But how 10 11 the justification of the content being some" There are here no possible. hence. in the case of is Since the strew cannot literally be the sacrificer. non-enjoyership etc. the perception there by the six-fold marks Thus. though not absolutely real. implication to. what the similarity which conditions the one being spoken of as the other? It is the fact that each is instrumental to the achievement of the sacrifice. there is secondary implication (recognised) for the Scriptural text. be taught in respect of the expressed sense of the word "Thou" the nature of Brahman as qualified by omniscience. as in the case of (conflict between) non-dualist 710 Scriptural texts and perception. which..g gO CHAPTER il relating to "the achievement of that (sacrifice)/ Nor. the assumption of duality. . if by the text That thou art there is justified ' ' ' ' of non-omniscience. in order to remedy this. perception is provided with a content. while to the pure (being) distinguished from that (individuation) belongs the nature of the indifferent Brahman. for.. " grains etc. baseless . by partial abandonment is distinction that enjoyer- secondary resorted ship etc.. in order to remedy this. adopting the belong to what is associated with individuation. " Thus. 11 By is practically efficient. is it possible here to justify perception by the admission of absolutely and empirically true contents for Scripture and perception (respectively) . it is not possible to declare absolutely true identity of the sacrificer with the strew by a single eulogistic passage opposed to a multitude of Scriptural texts whose declaration of the illusoriness of all except Brahman of purport. entirely would be enjoyership etc. even in Cook the golden there being a possibility of perception being wholly contentless.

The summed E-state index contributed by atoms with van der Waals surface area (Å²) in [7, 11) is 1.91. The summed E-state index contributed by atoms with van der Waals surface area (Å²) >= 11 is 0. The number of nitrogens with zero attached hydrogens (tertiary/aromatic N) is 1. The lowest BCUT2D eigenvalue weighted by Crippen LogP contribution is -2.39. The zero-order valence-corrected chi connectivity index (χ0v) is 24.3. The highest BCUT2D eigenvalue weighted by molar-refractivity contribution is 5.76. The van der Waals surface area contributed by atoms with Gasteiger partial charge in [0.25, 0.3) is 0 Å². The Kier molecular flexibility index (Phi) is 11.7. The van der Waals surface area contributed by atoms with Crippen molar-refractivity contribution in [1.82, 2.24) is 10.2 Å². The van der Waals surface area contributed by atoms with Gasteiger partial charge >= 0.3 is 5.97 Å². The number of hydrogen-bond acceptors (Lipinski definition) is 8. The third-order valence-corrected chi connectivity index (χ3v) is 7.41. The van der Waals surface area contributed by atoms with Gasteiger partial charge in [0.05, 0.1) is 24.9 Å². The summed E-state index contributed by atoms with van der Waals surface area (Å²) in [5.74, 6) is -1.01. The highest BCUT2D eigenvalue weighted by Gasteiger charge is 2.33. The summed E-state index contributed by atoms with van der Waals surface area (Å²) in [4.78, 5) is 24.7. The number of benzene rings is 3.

there is no sublation whatever of the is of Scripture. soma. v. in that case. Make not conflict with perception. golden grains is ". same way as mere heating. of this is 26i superior. And thus. hence. achieve what desired with the soma sacrifice)" etc. VI. the resort to secondary implication is not in order to conform to perception. 18 as established by the apaccheda-nyaya. Nor may it be said that it is the conflict with perception of what is considered to be that which ought to be performed. in the injunction bright the lunar orb ".. which is no interpretation otherwise. 4955. is an accessory. there 12 there is no contingence at all of a failure to distinguish Scripture. Reference . though in respect of the lunar orb. superiority only because of that (incapacity). to PM. Cooking. the brightness. in the primary sense. in the same way as a sacrifice to which the material. 13 The may be made principle is explained in the succeeding paragraphs. but because of incapacity to perform (what is primarily signified by the words). "Sacrifice 2-32 with the soma (i.e..DUE TO INCAPACITY TO PERFORM differents whatsoever ". nor can a somasacrifice non-different from it (soma) be performed by any one. cannot indeed be performed in the case of the golden grains. " Cook the in Or else. therefore. the resort to secondary implication Therefore. 12 There is such a failure on the view that it is purport which condi- tions the superiority of Scripture. the latter is different from the former. which is spoken of in other words as "incapacity to perform" in the for. does " . there is seen incapacity to perform . (between the two cases). which is considered to be what ought to be performed.